Poetry by Jeff Green


Van Gogh

by cricketjeff on October 29, 2010.  © Jeff Green, All rights reserved

He knew a world of colours other eyes could never see
And felt the light that painted nature’s art.
He struggled with his palette, tried to set his visions free
And struggled with the demons in his heart.
“Impressionistic nonsense” cried the critics of his age
But now we see the beauty that was captured by his rage.

He painted lights between the stars that telescopes reveal,
Saw beauty in an ancient wooden chair.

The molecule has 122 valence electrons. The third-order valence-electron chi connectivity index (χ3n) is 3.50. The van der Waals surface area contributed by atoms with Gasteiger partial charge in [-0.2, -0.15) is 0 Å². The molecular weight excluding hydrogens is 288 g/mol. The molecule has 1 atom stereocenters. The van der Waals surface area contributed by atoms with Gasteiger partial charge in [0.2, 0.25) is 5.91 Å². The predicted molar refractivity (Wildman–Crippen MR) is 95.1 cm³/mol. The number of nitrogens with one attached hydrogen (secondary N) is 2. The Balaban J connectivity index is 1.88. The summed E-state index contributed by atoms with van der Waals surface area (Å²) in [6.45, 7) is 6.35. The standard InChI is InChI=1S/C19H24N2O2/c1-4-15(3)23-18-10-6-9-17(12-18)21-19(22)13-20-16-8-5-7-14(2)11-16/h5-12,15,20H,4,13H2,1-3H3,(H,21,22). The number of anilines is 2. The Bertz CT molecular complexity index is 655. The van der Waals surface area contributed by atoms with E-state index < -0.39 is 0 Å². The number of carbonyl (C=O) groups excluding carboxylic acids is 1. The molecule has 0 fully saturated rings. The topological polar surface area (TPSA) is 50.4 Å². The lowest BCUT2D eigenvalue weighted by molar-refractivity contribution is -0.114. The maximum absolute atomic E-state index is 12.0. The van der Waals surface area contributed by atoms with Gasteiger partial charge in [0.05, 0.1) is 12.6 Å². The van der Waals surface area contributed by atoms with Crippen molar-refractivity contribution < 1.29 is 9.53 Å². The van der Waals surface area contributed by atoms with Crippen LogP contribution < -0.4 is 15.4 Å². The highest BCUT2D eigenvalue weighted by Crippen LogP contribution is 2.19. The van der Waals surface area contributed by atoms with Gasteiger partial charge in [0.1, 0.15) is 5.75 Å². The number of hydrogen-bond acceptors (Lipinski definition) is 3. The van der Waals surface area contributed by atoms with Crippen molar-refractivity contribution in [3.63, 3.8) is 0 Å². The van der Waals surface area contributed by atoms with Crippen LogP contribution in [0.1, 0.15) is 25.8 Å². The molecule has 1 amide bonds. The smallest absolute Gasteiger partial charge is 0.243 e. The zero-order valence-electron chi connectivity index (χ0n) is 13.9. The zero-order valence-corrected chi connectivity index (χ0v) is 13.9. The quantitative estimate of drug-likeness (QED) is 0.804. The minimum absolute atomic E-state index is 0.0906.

He tore down screens of prejudice that high flown words conceal,
To show us all the colours of the air.
“What rubbish is he daubing” cried the critics of his age
Who couldn’t see the truth his brushes conjured out of rage.

Few artists ever understand the minds of lesser men,
And fewer still can understand their own.
He poured his pained frustration through the river of his pen,
At fools who never saw what they were shown.
Ignoring all the warnings from the critics of his age,
Uncomplicated honesty found succour in his rage.

In galleries and offices, on stamps and birthday cards,
We gaze upon the beauty that he wrought;
And sitting in the wreckage that our knowledge disregards,
We think we’ve learned the lessons that he taught.
But we still hear the voices of the critics of our age,
Instead of seeing nature through our undefeated rage.